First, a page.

Thu 7.18.2013

David Mamet and Ricky Jay Share Their Love of the Useless

They talked about poker hands and favorite films from the Criterion Collection. They talked about legendary magic tricks and vaudeville performers. They talked about eating sushi and staying at the Chateau Marmont. Two good friends, Ricky Jay, the sleight-of-hand artist and actor, and David Mamet, the Pulitzer Prize-winning writer and director, treated a packed house at the 2013 Los Angeles Film Festival to an hour of riffing on all manner of things Mamet himself called “useless.”

“Ricky and I are fans of arcana,” said Mamet at the start of the evening. “If it is useless, it tends to stick in our memories.”

In a minute, they were talking about Broderick Crawford, about his star turns in Highway Patrol and Gentlemen’s Agreement, and how he made a commercial for Canada Dry ginger ale.

At one point, Jay pulled a list out of his pocket of his favorite Criterion reissues. If there was a theme to the evening, this list was it. If there was a momentary lull, Jay would throw out another title. “The 39 Steps,” Jay read.

“I fucking hate the 39 steps. I only love the first 22,” said Mamet.

The conversation leered to the topic of vaudeville acts, including Eddie, a cellist who billed himself “the cry artist,” because he cried into a bucket while he played.

Another film from the list: “The Lady Eve,” read Jay.

“Best film ever made. Duh,” said Mamet.

After a momentary mention of Preston Sturges, Mamet said, “Thirty years ago, if you were a writer, they’d put you at the Chateau Marmont, which was beyond a dump.”

F for Fake,” read Jay. “Orson Welles film,” answered Mamet.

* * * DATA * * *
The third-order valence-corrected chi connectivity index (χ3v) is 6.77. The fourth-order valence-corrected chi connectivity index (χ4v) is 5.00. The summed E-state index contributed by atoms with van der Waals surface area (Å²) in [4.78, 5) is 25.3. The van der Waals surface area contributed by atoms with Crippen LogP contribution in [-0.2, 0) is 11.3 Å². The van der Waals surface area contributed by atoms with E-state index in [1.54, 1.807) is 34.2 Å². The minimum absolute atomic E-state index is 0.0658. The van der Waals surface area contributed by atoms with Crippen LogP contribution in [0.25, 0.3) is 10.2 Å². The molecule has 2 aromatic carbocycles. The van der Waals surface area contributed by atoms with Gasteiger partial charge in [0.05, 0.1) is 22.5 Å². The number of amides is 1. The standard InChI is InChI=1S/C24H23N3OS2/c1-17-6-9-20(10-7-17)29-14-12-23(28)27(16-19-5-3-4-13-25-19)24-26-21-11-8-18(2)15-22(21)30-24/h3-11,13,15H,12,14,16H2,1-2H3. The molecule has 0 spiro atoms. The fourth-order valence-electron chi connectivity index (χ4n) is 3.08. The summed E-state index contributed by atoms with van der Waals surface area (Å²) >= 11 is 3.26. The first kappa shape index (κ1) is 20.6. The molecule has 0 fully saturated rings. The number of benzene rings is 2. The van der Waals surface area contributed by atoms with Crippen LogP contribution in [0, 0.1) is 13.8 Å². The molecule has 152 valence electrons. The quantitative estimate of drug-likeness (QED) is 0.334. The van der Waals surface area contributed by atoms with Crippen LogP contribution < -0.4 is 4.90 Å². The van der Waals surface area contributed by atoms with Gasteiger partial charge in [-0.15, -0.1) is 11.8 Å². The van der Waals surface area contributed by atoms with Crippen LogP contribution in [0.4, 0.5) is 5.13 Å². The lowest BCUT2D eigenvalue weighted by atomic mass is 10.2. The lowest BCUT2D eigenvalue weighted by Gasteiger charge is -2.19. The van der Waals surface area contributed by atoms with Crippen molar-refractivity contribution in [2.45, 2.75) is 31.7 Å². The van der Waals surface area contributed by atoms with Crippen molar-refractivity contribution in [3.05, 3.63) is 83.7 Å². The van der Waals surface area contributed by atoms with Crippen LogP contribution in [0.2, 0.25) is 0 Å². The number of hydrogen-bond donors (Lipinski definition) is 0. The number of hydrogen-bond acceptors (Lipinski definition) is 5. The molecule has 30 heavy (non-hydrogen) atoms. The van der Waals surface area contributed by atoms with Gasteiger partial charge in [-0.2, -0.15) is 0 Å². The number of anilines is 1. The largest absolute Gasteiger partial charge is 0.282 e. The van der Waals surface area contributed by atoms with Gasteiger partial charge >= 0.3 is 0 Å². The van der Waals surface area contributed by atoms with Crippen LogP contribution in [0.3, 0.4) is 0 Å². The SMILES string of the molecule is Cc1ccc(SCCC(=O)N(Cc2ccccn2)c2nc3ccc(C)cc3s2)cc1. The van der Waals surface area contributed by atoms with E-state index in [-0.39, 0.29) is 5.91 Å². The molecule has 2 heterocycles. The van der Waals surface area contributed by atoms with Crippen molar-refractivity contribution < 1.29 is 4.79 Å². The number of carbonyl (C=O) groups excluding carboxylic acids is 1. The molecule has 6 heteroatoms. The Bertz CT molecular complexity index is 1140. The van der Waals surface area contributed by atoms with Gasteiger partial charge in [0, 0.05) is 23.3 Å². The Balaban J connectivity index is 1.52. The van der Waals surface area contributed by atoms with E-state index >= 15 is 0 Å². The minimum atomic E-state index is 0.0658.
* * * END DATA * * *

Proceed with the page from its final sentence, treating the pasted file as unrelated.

Night in the City,” read Jay. “A wrestling film,” said Mamet.

Oliver Twist,” said Jay, which prompted Mamet to tell a story about Raymond Chandler that ended with the punch line, “Olive or twist? We’ll order later.”

After a brief mention of The Seven Samurai and Ed McBain, Jay said, “When I first came to Los Angeles, I went to the Toho La Brea theater and watched Japanese cinema.” He still remembers some of the commercials.

“You know, I’m an expert in modern poetry,” Mamet responded. He said he knows The Love Song of J. Alfred Prufrock by heart and added, “It is of course a rap song.” Then he quipped, “The only reason T.S. Eliot has an ‘s’ in his name is because his name is ‘toilet’ spelled backward.”

The next film on the list was I Know Where I’m Going!, prompting both men, practically in unison, to exclaim, “It’s my wife’s favorite film.”

An audience member asked about Jay’s broken dice collection at the Museum of Jurassic Technology. “It’s the place I bring visitors to L.A.,” he replied.

Someone mentioned Mamet’s book True and False: Heresy and Common Sense for the Actor, and asked whether he plans to write more about acting. “I don’t know anything about acting. I love what they do,” Mamet answered. “I stand back and admire them.”

Another question was about Mamet’s play, Oleanna, “Is there really a group or is Carol making that up?” Answered Mamet. “There is always a group.”

By Pamela Ezell / LA Film Fest Guest Blogger